The Waste Incineration BREF covers a variety of activities including the burning of untreated and pretreated municipal waste, hazardous waste and sewage sludge incineration.
The main environmental impacts of waste incineration are linked to air pollution: the flue gases resulting from the combustion of waste contain particulate matter, heavy metals, dioxins and furans, sulphur dioxide, hydrochloric acid and other harmful pollutants.
Incineration has already been regulated for decades. It is one of the industries for which Emission Limit Values (ELVs) have been set at EU level. Yet the unavoidable release of the most harmful pollutants, even in low quantities in state-of-the-art installations, continues to raise significant environmental and health concerns. The release of substances including various dioxins and toxic heavy metals is proven to be linked to respiratory diseases, cancers, immune system damage and reproductive and developmental problems.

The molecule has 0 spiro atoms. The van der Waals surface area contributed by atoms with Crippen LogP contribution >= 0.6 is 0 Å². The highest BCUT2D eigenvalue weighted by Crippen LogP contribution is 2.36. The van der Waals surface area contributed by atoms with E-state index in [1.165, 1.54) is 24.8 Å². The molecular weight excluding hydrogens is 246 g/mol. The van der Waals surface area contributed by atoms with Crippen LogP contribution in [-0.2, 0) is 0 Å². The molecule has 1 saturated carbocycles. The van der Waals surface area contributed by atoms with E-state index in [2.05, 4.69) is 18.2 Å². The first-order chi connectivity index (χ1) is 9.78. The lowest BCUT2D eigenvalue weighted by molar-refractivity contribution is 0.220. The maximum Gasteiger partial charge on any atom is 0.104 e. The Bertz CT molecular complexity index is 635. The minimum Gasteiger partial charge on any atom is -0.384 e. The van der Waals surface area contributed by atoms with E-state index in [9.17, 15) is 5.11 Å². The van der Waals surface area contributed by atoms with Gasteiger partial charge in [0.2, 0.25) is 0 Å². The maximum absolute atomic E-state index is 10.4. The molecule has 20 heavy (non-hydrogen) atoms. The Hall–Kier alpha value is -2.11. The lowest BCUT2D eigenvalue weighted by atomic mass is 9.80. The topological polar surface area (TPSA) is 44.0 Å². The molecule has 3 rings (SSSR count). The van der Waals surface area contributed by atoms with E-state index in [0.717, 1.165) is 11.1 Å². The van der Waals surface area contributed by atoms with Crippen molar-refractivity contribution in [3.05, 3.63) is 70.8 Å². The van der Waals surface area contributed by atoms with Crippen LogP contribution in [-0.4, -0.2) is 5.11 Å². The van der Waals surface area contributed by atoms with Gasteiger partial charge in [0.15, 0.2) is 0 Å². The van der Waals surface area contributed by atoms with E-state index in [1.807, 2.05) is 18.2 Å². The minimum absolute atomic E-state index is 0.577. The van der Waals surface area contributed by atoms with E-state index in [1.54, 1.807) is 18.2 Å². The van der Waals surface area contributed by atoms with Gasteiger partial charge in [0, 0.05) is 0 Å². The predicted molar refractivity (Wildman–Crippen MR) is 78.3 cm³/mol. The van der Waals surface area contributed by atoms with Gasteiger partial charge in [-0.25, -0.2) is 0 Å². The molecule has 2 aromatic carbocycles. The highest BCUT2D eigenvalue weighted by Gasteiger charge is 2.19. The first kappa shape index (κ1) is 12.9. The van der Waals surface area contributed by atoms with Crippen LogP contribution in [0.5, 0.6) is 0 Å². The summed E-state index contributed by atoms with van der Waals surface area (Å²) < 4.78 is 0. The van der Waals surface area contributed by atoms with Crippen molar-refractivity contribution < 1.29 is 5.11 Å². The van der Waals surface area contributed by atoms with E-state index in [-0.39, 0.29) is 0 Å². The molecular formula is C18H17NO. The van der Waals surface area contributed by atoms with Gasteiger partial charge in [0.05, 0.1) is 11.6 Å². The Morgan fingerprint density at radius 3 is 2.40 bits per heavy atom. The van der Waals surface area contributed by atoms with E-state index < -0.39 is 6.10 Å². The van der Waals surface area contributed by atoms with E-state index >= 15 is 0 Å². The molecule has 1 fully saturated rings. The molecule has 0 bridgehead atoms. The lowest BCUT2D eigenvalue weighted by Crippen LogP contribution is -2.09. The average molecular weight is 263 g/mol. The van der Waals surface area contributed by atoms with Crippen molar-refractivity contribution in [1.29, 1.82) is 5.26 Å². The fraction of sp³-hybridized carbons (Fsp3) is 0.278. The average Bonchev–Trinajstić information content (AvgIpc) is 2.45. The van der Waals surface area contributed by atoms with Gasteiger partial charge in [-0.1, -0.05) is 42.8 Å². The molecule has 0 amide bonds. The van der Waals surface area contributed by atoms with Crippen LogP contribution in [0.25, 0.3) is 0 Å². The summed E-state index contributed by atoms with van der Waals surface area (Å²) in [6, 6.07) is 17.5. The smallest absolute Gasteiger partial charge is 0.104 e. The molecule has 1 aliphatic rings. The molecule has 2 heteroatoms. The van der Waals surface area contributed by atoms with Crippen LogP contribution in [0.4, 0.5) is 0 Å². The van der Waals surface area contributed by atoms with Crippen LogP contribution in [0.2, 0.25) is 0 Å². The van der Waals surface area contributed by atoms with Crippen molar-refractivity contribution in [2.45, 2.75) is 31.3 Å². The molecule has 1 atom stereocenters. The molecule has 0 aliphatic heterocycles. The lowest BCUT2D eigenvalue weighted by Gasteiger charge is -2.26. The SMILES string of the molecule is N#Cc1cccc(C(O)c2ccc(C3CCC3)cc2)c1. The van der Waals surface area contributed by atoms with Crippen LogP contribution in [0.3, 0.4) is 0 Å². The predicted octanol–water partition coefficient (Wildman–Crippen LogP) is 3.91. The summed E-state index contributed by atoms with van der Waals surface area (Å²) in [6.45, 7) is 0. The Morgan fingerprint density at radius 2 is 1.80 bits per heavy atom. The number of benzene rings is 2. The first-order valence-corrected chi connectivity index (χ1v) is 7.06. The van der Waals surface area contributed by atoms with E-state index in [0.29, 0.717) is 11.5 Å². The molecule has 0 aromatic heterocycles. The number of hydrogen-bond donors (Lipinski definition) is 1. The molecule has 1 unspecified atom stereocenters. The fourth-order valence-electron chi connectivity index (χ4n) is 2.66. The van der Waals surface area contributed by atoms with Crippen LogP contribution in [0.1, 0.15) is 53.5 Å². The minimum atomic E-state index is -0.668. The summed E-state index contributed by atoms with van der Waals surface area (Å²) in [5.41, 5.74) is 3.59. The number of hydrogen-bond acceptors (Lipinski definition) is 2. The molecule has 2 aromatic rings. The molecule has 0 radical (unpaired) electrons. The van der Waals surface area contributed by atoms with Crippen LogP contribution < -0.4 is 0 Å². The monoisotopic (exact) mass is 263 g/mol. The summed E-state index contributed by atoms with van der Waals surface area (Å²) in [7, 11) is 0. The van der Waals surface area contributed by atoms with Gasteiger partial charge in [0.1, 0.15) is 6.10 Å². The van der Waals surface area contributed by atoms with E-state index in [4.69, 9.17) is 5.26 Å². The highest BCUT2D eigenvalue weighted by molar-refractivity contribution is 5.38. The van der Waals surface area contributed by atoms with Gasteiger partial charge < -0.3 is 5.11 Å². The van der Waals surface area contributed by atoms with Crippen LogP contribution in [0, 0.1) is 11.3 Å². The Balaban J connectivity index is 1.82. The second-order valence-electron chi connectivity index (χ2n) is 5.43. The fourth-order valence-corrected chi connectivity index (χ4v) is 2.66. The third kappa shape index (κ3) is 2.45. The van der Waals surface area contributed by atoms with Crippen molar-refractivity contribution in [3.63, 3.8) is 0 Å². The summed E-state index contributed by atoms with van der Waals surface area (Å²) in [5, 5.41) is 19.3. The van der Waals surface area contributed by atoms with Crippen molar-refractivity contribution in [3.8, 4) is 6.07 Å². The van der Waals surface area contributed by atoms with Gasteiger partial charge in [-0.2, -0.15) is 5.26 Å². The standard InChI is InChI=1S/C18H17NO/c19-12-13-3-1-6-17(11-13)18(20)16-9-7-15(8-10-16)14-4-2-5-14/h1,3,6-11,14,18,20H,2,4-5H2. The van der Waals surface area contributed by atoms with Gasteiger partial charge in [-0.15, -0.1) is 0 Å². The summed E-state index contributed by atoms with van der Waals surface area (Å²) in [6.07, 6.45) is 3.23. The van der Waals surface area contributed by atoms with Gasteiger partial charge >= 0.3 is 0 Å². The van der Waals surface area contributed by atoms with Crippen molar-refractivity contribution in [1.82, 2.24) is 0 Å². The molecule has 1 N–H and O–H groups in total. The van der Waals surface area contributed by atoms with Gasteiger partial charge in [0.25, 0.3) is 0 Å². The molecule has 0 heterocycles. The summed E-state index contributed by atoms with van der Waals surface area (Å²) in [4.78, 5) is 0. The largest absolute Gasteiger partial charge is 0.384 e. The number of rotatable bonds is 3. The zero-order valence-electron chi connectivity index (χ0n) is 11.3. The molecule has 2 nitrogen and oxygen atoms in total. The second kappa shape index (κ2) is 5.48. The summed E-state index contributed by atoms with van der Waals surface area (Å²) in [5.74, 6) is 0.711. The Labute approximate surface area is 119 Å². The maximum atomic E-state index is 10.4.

The operation of waste incineration/co-incineration plants also triggers negative impacts on water quality due to the discharge of heavy metals and other harmful substances to surface waters, as well as in cases of mismanagement of the produced residues.
Because of their intrinsic properties, certain pollutants pose long term environmental damage due to bio-accumulation, persistency and toxicity; hence any pollution load of these PBTs/POPs should be prevented. Toxic emissions are particularly harmful to the most vulnerable in society, including children and unborn babies.
The EEB seeks to ensure the strongest possible standards in the interests of human health and environmental protection. T
For more information and background, please see our more detailed [WI BREF Briefing]. You can read about how you can contribute to our work below.
Considering recent experience in BREF reviews, we would seek to get the following information: